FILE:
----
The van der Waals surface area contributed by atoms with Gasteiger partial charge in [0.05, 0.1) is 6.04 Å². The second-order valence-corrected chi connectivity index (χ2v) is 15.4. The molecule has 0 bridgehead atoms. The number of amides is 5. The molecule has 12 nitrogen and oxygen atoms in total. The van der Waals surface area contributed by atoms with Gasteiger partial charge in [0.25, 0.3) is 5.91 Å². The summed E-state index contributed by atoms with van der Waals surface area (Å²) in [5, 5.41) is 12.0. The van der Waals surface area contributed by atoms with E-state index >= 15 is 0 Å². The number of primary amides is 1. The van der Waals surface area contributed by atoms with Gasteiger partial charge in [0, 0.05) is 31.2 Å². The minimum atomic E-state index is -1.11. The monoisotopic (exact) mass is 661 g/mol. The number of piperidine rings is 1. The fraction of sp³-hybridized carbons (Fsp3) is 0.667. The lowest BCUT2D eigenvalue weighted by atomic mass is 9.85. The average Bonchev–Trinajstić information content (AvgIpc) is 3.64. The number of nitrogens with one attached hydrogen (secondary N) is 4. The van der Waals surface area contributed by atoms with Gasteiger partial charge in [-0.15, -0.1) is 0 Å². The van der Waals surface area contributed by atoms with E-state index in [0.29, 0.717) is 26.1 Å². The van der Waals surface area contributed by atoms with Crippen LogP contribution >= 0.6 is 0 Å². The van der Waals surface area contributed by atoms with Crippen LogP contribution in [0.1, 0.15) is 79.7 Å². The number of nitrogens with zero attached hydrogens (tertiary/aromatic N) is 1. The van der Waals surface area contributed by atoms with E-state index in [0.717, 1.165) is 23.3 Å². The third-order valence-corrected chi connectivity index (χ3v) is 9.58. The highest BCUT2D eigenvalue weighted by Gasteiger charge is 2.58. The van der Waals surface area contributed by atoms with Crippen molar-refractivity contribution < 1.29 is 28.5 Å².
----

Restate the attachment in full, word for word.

The van der Waals surface area contributed by atoms with Gasteiger partial charge in [0.05, 0.1) is 6.04 Å². The second-order valence-corrected chi connectivity index (χ2v) is 15.4. The molecule has 0 bridgehead atoms. The number of amides is 5. The molecule has 12 nitrogen and oxygen atoms in total. The van der Waals surface area contributed by atoms with Gasteiger partial charge in [0.25, 0.3) is 5.91 Å². The summed E-state index contributed by atoms with van der Waals surface area (Å²) in [5, 5.41) is 12.0. The van der Waals surface area contributed by atoms with E-state index >= 15 is 0 Å². The number of primary amides is 1. The van der Waals surface area contributed by atoms with Gasteiger partial charge in [0, 0.05) is 31.2 Å². The minimum atomic E-state index is -1.11. The monoisotopic (exact) mass is 661 g/mol. The number of piperidine rings is 1. The fraction of sp³-hybridized carbons (Fsp3) is 0.667. The lowest BCUT2D eigenvalue weighted by atomic mass is 9.85. The average Bonchev–Trinajstić information content (AvgIpc) is 3.64. The number of nitrogens with one attached hydrogen (secondary N) is 4. The van der Waals surface area contributed by atoms with Gasteiger partial charge in [-0.15, -0.1) is 0 Å². The van der Waals surface area contributed by atoms with E-state index in [0.29, 0.717) is 26.1 Å². The van der Waals surface area contributed by atoms with Crippen LogP contribution >= 0.6 is 0 Å². The van der Waals surface area contributed by atoms with Crippen LogP contribution in [0.1, 0.15) is 79.7 Å². The number of nitrogens with zero attached hydrogens (tertiary/aromatic N) is 1. The van der Waals surface area contributed by atoms with E-state index in [0.717, 1.165) is 23.3 Å². The third-order valence-corrected chi connectivity index (χ3v) is 9.58. The highest BCUT2D eigenvalue weighted by Gasteiger charge is 2.58. The van der Waals surface area contributed by atoms with Crippen molar-refractivity contribution < 1.29 is 28.5 Å².